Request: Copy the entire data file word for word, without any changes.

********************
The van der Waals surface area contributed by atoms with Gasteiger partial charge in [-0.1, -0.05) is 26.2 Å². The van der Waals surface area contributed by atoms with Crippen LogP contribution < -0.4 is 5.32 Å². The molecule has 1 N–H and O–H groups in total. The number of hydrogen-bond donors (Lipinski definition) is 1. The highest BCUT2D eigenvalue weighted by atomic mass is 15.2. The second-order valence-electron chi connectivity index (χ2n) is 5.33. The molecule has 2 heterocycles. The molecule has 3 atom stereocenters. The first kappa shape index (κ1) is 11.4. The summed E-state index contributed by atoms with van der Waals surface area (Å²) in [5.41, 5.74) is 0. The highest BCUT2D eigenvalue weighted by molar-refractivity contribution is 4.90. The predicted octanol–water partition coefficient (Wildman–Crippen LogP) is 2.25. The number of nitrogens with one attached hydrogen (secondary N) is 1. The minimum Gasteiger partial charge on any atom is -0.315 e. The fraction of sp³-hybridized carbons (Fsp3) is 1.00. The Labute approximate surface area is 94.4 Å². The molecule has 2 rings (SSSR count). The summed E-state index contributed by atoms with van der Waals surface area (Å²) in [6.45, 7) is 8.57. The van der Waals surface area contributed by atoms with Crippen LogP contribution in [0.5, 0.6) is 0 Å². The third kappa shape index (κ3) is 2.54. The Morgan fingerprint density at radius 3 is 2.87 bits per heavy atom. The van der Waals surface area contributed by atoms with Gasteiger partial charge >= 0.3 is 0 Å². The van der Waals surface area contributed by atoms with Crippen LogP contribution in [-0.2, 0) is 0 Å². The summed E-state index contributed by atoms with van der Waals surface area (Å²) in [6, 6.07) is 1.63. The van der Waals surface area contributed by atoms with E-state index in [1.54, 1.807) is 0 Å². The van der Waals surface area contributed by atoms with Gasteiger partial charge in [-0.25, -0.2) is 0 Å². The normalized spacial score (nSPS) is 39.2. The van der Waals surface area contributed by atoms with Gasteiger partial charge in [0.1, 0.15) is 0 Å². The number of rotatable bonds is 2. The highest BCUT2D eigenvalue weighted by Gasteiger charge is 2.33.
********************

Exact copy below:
The van der Waals surface area contributed by atoms with Gasteiger partial charge in [-0.1, -0.05) is 26.2 Å². The van der Waals surface area contributed by atoms with Crippen LogP contribution < -0.4 is 5.32 Å². The molecule has 1 N–H and O–H groups in total. The number of hydrogen-bond donors (Lipinski definition) is 1. The highest BCUT2D eigenvalue weighted by atomic mass is 15.2. The second-order valence-electron chi connectivity index (χ2n) is 5.33. The molecule has 2 heterocycles. The molecule has 3 atom stereocenters. The first kappa shape index (κ1) is 11.4. The summed E-state index contributed by atoms with van der Waals surface area (Å²) in [5.41, 5.74) is 0. The highest BCUT2D eigenvalue weighted by molar-refractivity contribution is 4.90. The predicted octanol–water partition coefficient (Wildman–Crippen LogP) is 2.25. The number of nitrogens with one attached hydrogen (secondary N) is 1. The minimum Gasteiger partial charge on any atom is -0.315 e. The fraction of sp³-hybridized carbons (Fsp3) is 1.00. The Labute approximate surface area is 94.4 Å². The molecule has 2 rings (SSSR count). The summed E-state index contributed by atoms with van der Waals surface area (Å²) in [6.45, 7) is 8.57. The van der Waals surface area contributed by atoms with Crippen LogP contribution in [0.5, 0.6) is 0 Å². The third kappa shape index (κ3) is 2.54. The Morgan fingerprint density at radius 3 is 2.87 bits per heavy atom. The van der Waals surface area contributed by atoms with Gasteiger partial charge >= 0.3 is 0 Å². The van der Waals surface area contributed by atoms with Crippen LogP contribution in [-0.2, 0) is 0 Å². The summed E-state index contributed by atoms with van der Waals surface area (Å²) in [6, 6.07) is 1.63. The van der Waals surface area contributed by atoms with E-state index in [1.54, 1.807) is 0 Å². The van der Waals surface area contributed by atoms with Gasteiger partial charge in [-0.25, -0.2) is 0 Å². The normalized spacial score (nSPS) is 39.2. The van der Waals surface area contributed by atoms with Gasteiger partial charge in [0.1, 0.15) is 0 Å². The number of rotatable bonds is 2. The highest BCUT2D eigenvalue weighted by Gasteiger charge is 2.33.